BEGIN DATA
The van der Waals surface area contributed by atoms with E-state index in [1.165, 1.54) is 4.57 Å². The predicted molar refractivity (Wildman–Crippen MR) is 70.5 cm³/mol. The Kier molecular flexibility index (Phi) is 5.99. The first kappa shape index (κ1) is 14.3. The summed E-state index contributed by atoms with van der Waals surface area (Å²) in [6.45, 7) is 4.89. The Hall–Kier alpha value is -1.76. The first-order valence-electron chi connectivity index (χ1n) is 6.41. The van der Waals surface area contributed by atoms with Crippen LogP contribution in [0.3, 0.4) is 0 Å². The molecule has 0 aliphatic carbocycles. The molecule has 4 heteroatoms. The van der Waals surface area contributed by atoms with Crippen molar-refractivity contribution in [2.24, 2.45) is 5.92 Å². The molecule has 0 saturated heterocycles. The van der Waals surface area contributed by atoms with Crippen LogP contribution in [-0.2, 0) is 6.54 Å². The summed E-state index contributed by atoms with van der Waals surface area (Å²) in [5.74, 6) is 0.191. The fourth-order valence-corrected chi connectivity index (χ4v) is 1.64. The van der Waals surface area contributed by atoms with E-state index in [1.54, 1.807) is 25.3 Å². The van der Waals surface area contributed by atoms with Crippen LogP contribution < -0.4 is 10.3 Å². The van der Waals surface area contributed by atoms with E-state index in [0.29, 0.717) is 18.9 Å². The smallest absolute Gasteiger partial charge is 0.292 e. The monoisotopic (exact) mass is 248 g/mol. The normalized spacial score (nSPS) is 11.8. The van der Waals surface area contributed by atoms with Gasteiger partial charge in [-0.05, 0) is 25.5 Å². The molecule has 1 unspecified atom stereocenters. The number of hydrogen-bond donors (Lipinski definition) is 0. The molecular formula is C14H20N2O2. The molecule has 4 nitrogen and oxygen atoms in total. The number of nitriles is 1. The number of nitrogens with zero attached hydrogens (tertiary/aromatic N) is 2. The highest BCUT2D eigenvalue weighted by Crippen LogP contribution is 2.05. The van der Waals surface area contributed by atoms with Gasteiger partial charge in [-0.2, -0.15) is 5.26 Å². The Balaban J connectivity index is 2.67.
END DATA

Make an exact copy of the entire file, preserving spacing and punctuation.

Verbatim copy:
The van der Waals surface area contributed by atoms with E-state index in [1.165, 1.54) is 4.57 Å². The predicted molar refractivity (Wildman–Crippen MR) is 70.5 cm³/mol. The Kier molecular flexibility index (Phi) is 5.99. The first kappa shape index (κ1) is 14.3. The summed E-state index contributed by atoms with van der Waals surface area (Å²) in [6.45, 7) is 4.89. The Hall–Kier alpha value is -1.76. The first-order valence-electron chi connectivity index (χ1n) is 6.41. The van der Waals surface area contributed by atoms with Crippen LogP contribution in [0.3, 0.4) is 0 Å². The molecule has 0 aliphatic carbocycles. The molecule has 4 heteroatoms. The van der Waals surface area contributed by atoms with Crippen molar-refractivity contribution in [2.24, 2.45) is 5.92 Å². The molecule has 0 saturated heterocycles. The van der Waals surface area contributed by atoms with Crippen LogP contribution in [-0.2, 0) is 6.54 Å². The summed E-state index contributed by atoms with van der Waals surface area (Å²) in [5.74, 6) is 0.191. The fourth-order valence-corrected chi connectivity index (χ4v) is 1.64. The van der Waals surface area contributed by atoms with E-state index in [1.54, 1.807) is 25.3 Å². The van der Waals surface area contributed by atoms with Crippen LogP contribution < -0.4 is 10.3 Å². The van der Waals surface area contributed by atoms with E-state index in [0.29, 0.717) is 18.9 Å². The smallest absolute Gasteiger partial charge is 0.292 e. The monoisotopic (exact) mass is 248 g/mol. The normalized spacial score (nSPS) is 11.8. The van der Waals surface area contributed by atoms with Gasteiger partial charge in [-0.05, 0) is 25.5 Å². The molecule has 1 unspecified atom stereocenters. The number of hydrogen-bond donors (Lipinski definition) is 0. The molecular formula is C14H20N2O2. The molecule has 4 nitrogen and oxygen atoms in total. The number of nitriles is 1. The number of nitrogens with zero attached hydrogens (tertiary/aromatic N) is 2. The highest BCUT2D eigenvalue weighted by Crippen LogP contribution is 2.05. The van der Waals surface area contributed by atoms with Gasteiger partial charge in [-0.2, -0.15) is 5.26 Å². The Balaban J connectivity index is 2.67.